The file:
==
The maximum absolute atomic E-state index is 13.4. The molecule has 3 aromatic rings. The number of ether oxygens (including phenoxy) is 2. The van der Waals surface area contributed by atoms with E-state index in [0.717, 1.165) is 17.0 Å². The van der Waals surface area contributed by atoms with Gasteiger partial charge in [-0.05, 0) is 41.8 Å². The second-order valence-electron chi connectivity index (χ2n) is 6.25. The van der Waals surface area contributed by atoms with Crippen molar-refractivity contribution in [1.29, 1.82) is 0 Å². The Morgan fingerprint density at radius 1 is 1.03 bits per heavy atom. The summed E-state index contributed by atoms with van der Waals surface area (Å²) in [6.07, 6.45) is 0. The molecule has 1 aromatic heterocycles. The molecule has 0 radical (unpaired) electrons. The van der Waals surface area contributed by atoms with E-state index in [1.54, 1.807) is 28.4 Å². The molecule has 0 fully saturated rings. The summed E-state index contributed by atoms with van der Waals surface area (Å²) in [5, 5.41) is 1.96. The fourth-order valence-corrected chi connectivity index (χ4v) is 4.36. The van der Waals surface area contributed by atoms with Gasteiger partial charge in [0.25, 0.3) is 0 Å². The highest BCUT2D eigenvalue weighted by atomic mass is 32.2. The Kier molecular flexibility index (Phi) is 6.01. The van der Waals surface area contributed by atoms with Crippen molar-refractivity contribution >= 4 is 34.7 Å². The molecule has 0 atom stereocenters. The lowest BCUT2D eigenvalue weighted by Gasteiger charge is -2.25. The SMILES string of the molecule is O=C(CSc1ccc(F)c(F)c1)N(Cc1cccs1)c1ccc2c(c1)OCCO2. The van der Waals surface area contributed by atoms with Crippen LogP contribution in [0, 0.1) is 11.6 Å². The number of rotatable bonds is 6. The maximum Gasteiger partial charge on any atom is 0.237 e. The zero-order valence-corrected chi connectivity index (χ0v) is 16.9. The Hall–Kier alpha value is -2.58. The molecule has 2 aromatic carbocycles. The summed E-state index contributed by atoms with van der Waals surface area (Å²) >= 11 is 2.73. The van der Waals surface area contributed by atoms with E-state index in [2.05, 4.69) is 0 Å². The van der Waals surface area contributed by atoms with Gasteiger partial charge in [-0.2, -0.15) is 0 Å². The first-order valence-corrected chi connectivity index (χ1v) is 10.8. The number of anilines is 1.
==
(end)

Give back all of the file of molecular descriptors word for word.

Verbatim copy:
The maximum absolute atomic E-state index is 13.4. The molecule has 3 aromatic rings. The number of ether oxygens (including phenoxy) is 2. The van der Waals surface area contributed by atoms with E-state index in [0.717, 1.165) is 17.0 Å². The van der Waals surface area contributed by atoms with Gasteiger partial charge in [-0.05, 0) is 41.8 Å². The second-order valence-electron chi connectivity index (χ2n) is 6.25. The van der Waals surface area contributed by atoms with Crippen molar-refractivity contribution in [1.29, 1.82) is 0 Å². The Morgan fingerprint density at radius 1 is 1.03 bits per heavy atom. The summed E-state index contributed by atoms with van der Waals surface area (Å²) in [6.07, 6.45) is 0. The molecule has 1 aromatic heterocycles. The molecule has 0 radical (unpaired) electrons. The van der Waals surface area contributed by atoms with E-state index in [1.54, 1.807) is 28.4 Å². The molecule has 0 fully saturated rings. The summed E-state index contributed by atoms with van der Waals surface area (Å²) in [5, 5.41) is 1.96. The fourth-order valence-corrected chi connectivity index (χ4v) is 4.36. The van der Waals surface area contributed by atoms with Gasteiger partial charge in [0.25, 0.3) is 0 Å². The highest BCUT2D eigenvalue weighted by atomic mass is 32.2. The Kier molecular flexibility index (Phi) is 6.01. The van der Waals surface area contributed by atoms with Crippen molar-refractivity contribution >= 4 is 34.7 Å². The molecule has 0 atom stereocenters. The lowest BCUT2D eigenvalue weighted by Gasteiger charge is -2.25. The SMILES string of the molecule is O=C(CSc1ccc(F)c(F)c1)N(Cc1cccs1)c1ccc2c(c1)OCCO2. The van der Waals surface area contributed by atoms with Crippen LogP contribution in [0, 0.1) is 11.6 Å². The number of rotatable bonds is 6. The maximum Gasteiger partial charge on any atom is 0.237 e. The zero-order valence-corrected chi connectivity index (χ0v) is 16.9. The Hall–Kier alpha value is -2.58. The molecule has 2 aromatic carbocycles. The summed E-state index contributed by atoms with van der Waals surface area (Å²) >= 11 is 2.73. The van der Waals surface area contributed by atoms with E-state index in [2.05, 4.69) is 0 Å². The van der Waals surface area contributed by atoms with Gasteiger partial charge in [-0.2, -0.15) is 0 Å². The first-order valence-corrected chi connectivity index (χ1v) is 10.8. The number of anilines is 1.